The Evolutionary Imagination in Late-Victorian Novels: An Entangled Bank

The Evolutionary Imagination in Late-Victorian Novels: An Entangled Bank

John Glendening


ruled via Darwinism and the various guises it assumed, evolutionary concept used to be a resource of possibilities and problems for overdue Victorian novelists. Texts produced through Wells, Hardy, Stoker, and Conrad are exemplary in reflecting and taking part in those demanding situations. not just do they cope with evolutionary problems, John Glendening argues, however the complexities and entanglements of evolutionary thought, interacting with a number of cultural impacts, completely permeate the narrative, descriptive, and thematic cloth of every. the entire books Glendening examines, from The Island of surgeon Moreau and Dracula to middle of Darkness, deal with the interrelationship among order and chaos published and promoted by means of evolutionary taking into account the interval. Glendening's specific concentration is on how Darwinism informs novels when it comes to a past due Victorian tradition that inspired authors to emphasize, no longer goal truths illuminated via Darwinism, yet relatively the contingencies, uncertainties, and confusions generated through it and other kinds of evolutionary thought.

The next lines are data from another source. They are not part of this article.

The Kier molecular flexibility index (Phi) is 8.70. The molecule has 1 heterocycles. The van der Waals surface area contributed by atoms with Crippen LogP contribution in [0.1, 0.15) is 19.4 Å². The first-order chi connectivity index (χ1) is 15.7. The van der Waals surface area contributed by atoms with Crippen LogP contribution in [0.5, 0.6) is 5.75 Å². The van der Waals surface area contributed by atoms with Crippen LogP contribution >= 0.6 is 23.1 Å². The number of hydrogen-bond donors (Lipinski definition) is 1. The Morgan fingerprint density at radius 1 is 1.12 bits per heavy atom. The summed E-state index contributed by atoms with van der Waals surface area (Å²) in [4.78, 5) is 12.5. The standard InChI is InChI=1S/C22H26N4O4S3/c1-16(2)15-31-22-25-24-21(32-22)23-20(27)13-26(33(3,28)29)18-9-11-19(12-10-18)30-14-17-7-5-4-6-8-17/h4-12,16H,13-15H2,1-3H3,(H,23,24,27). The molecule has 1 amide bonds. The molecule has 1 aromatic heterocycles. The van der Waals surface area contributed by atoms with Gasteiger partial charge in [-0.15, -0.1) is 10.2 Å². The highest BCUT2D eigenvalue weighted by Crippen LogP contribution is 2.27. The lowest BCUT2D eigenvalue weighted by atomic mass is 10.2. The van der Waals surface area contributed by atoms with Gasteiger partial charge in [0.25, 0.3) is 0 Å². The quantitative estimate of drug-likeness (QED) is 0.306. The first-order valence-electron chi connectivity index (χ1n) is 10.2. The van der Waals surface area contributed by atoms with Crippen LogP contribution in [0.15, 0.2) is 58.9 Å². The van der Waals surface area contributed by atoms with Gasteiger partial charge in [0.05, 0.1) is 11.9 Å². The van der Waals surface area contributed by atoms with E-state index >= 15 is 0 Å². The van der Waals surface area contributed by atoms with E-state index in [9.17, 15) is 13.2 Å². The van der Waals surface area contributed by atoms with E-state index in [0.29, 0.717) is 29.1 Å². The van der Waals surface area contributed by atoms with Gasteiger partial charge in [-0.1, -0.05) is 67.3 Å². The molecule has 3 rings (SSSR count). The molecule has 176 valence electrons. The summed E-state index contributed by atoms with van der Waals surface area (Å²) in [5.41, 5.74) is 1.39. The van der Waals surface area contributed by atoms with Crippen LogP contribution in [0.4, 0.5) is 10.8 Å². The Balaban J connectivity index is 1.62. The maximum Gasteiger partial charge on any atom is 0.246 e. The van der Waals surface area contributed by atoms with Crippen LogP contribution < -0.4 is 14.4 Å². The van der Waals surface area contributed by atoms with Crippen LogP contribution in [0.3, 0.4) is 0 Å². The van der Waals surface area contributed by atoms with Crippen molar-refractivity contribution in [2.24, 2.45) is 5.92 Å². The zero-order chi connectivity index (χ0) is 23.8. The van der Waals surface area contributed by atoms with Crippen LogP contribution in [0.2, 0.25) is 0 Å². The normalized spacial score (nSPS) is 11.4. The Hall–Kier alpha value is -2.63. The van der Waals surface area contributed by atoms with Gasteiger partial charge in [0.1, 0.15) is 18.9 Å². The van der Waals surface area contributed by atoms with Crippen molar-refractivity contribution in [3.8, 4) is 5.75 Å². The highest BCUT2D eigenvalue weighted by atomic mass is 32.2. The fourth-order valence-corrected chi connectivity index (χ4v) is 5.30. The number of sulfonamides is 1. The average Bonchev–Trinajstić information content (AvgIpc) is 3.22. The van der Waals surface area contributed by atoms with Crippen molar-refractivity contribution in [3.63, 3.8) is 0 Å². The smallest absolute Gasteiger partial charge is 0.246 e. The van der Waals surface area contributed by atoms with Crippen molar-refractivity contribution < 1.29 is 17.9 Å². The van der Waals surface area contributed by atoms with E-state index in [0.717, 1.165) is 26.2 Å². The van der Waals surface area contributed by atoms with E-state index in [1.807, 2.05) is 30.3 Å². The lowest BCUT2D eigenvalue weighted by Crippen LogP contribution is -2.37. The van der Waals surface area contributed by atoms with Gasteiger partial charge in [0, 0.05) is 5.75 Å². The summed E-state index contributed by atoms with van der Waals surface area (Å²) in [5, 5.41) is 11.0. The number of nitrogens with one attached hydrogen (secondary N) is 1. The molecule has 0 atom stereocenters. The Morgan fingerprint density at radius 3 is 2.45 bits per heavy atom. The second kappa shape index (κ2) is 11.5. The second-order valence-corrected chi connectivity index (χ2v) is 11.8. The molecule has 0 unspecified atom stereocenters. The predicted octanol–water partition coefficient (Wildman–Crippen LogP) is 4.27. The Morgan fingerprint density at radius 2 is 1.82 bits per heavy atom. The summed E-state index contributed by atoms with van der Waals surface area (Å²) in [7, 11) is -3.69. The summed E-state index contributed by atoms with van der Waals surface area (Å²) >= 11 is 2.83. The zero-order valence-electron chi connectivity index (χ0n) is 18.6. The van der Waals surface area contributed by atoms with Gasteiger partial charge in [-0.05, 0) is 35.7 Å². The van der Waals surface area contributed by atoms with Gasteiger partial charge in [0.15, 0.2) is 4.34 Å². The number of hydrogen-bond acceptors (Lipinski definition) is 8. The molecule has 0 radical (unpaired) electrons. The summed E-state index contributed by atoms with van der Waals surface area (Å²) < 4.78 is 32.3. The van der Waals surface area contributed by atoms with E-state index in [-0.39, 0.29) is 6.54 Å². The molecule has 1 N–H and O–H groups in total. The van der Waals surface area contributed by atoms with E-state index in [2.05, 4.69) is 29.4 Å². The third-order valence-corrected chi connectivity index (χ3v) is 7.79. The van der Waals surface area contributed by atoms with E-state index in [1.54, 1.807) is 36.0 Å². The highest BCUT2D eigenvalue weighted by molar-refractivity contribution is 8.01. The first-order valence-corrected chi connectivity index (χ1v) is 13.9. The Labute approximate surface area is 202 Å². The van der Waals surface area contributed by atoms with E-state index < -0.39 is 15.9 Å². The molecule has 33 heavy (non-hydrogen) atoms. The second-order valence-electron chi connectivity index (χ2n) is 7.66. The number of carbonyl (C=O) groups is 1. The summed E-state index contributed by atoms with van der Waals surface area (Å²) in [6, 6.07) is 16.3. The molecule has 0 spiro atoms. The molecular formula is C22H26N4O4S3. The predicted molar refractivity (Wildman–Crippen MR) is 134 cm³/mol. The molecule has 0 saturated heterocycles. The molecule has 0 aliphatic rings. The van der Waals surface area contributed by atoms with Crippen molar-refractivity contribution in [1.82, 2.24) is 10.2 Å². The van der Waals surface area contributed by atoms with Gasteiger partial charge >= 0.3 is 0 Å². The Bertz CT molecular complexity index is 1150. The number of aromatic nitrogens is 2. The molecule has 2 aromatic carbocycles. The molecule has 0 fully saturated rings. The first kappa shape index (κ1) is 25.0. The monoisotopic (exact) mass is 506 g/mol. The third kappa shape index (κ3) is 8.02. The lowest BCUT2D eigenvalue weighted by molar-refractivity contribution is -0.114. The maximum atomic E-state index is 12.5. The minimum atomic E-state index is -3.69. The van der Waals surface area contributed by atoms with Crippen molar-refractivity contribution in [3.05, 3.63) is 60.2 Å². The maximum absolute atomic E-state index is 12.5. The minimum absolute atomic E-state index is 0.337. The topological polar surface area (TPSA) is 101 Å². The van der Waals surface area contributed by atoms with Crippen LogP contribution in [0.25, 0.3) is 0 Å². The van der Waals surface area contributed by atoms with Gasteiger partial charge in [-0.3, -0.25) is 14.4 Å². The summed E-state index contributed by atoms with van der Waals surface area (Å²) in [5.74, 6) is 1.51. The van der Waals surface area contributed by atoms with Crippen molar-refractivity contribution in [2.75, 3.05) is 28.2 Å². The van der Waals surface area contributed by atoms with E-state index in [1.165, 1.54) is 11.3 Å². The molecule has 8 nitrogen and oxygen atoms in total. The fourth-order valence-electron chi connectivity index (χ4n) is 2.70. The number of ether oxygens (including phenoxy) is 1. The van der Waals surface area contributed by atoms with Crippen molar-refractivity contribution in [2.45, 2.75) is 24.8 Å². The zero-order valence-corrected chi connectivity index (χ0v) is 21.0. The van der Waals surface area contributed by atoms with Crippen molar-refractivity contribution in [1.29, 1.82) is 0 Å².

Show sample text content

Download sample